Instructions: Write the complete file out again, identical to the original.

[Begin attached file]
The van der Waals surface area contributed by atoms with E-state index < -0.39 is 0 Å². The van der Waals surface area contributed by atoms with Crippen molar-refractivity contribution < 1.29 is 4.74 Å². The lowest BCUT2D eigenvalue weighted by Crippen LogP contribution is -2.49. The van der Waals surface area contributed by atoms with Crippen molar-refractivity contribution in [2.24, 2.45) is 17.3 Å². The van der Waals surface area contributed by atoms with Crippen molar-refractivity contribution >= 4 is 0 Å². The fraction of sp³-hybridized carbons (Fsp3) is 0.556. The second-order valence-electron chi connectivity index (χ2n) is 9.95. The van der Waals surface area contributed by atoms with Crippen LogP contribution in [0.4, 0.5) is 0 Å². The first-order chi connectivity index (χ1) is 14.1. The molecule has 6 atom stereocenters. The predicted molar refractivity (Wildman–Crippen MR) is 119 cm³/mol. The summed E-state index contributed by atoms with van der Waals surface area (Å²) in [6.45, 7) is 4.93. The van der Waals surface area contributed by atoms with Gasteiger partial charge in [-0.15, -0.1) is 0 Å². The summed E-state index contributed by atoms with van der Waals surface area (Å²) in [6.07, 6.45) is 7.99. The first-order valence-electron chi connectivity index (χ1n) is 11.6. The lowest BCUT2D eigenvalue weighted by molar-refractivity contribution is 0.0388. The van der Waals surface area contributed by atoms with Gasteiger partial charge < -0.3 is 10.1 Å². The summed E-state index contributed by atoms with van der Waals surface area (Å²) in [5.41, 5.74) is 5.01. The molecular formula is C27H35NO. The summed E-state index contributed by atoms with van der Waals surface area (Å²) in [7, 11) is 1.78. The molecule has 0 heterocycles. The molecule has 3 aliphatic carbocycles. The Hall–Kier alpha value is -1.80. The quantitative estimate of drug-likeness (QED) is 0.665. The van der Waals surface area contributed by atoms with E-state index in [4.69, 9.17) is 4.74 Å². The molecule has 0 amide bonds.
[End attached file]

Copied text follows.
The van der Waals surface area contributed by atoms with E-state index < -0.39 is 0 Å². The van der Waals surface area contributed by atoms with Crippen molar-refractivity contribution < 1.29 is 4.74 Å². The lowest BCUT2D eigenvalue weighted by Crippen LogP contribution is -2.49. The van der Waals surface area contributed by atoms with Crippen molar-refractivity contribution in [2.24, 2.45) is 17.3 Å². The van der Waals surface area contributed by atoms with Crippen molar-refractivity contribution >= 4 is 0 Å². The fraction of sp³-hybridized carbons (Fsp3) is 0.556. The second-order valence-electron chi connectivity index (χ2n) is 9.95. The van der Waals surface area contributed by atoms with Crippen LogP contribution in [0.4, 0.5) is 0 Å². The first-order chi connectivity index (χ1) is 14.1. The molecule has 6 atom stereocenters. The predicted molar refractivity (Wildman–Crippen MR) is 119 cm³/mol. The summed E-state index contributed by atoms with van der Waals surface area (Å²) in [6.45, 7) is 4.93. The van der Waals surface area contributed by atoms with Gasteiger partial charge in [-0.15, -0.1) is 0 Å². The summed E-state index contributed by atoms with van der Waals surface area (Å²) in [6.07, 6.45) is 7.99. The first-order valence-electron chi connectivity index (χ1n) is 11.6. The lowest BCUT2D eigenvalue weighted by molar-refractivity contribution is 0.0388. The van der Waals surface area contributed by atoms with Gasteiger partial charge < -0.3 is 10.1 Å². The summed E-state index contributed by atoms with van der Waals surface area (Å²) in [5.41, 5.74) is 5.01. The molecular formula is C27H35NO. The summed E-state index contributed by atoms with van der Waals surface area (Å²) in [7, 11) is 1.78. The molecule has 0 heterocycles. The molecule has 3 aliphatic carbocycles. The Hall–Kier alpha value is -1.80. The quantitative estimate of drug-likeness (QED) is 0.665. The van der Waals surface area contributed by atoms with E-state index in [4.69, 9.17) is 4.74 Å². The molecule has 0 amide bonds.